The other thing we hoped for that night, was  that Proposition 8 in California  would be defeated.   Prop 8 is the  ballot initiative  that  banned  same sex  marriage in California.   At the end of the night  we were disappointed by the passage of  legalized hatred with Prop 8,  but hopeful that  the new American President would live up to his word and work to pass the  Uniting American Families Act.  A law that would allow same sex couples to sponsor their spouse / partner/ whatever- you want to call it,  to come to the United States, just as opposite sex couples can.

We even added our voice to the lobbying effort on this issue.  Creating a  YouTube video that  was shown to lawmakers as part of the push to get a vote on the UAFA.


Yet as 2009 moved into 2010 it was clear that there would be no movement by the Obama Administration on the issue of marriage equality. The Republicans in Congress were consumed with their desire to prevent President Obama from getting ANYthing done, let alone addressing a hot button social issue like LGBT rights.

Faced with this reality we had to make a choice. We could continue the back and forth, long distance relationship we were in now, or we could pursue "plan b". Where Eric would instead sponsor me, to move to the United Kingdom. The UK, like most of Western Europe, grants same sex couples equal rights in terms of spousal immigration. The United States, because of the "Defense of Marriage Act", refuses to recognize Eric as my spouse, but the United Kingdom would recognize me as his.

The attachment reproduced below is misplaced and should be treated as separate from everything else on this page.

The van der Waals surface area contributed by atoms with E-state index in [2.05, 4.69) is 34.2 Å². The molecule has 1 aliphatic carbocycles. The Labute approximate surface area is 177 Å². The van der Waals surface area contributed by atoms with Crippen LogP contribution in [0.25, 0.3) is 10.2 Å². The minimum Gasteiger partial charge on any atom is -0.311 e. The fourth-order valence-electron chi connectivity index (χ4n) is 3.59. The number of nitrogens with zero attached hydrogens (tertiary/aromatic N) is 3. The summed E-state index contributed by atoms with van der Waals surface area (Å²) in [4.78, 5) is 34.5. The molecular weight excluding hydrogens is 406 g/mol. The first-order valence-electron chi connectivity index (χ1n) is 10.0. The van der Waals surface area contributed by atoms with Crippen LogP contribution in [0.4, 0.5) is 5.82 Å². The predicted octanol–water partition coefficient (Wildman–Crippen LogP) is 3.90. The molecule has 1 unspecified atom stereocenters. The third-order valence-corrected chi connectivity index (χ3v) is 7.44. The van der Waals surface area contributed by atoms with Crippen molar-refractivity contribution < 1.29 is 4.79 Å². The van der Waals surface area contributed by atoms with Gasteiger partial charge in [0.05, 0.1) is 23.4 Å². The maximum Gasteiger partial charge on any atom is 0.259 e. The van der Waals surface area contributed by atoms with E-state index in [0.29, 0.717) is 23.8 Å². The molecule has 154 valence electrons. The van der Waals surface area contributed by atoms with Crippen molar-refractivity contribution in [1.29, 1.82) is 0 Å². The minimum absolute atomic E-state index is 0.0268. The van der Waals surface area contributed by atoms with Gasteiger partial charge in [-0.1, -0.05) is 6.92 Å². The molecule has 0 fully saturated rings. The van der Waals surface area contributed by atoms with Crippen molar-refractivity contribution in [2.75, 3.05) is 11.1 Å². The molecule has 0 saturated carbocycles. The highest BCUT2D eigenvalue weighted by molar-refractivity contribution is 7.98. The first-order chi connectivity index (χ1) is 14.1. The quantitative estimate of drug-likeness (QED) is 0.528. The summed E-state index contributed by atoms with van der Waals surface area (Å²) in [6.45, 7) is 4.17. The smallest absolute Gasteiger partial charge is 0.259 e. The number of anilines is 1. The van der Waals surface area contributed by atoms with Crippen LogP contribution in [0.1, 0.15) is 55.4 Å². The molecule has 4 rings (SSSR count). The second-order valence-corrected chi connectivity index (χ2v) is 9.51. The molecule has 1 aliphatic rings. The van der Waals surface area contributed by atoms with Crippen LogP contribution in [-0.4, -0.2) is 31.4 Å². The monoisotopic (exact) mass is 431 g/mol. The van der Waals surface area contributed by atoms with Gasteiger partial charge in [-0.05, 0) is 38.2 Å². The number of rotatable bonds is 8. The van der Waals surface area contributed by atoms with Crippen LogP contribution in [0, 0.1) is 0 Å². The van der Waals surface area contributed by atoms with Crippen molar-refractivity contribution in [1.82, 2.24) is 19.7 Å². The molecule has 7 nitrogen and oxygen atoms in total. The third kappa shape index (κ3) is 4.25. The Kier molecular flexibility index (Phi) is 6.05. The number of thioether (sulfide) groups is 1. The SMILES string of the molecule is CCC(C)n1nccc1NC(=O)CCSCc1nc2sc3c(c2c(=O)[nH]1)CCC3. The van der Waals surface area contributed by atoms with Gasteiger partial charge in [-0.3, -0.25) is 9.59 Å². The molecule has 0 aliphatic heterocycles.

So in the spring of 2010, we applied for a Civil Partner Visa for me. This visa would allow us to register as Civil Partners. This would be the first step in a two step process. Step 1: Register as Civil Partners and Step 2: Eric sponsors me as his spouse to settle in the UK.

The first visa, (the CP Visa) took about nine months to apply for . The documentation required, was very daunting. You basically had to prove everything about your life, your job history, financial history and prove that your relationship was legitimate. On top of that,  this process is certainly,  not cheap. Trying to do this on your own is a lot like trying to perform surgery on yourself.  It's possible you could do it, but all it takes  is one error to effectively make a huge mess of the whole thing.

So like many couples we used an agency to represent us. Which of course is really expensive. But the end result was, we got the Civil Partnership Visa in October 2010, nearly two years to the week, that we got engaged.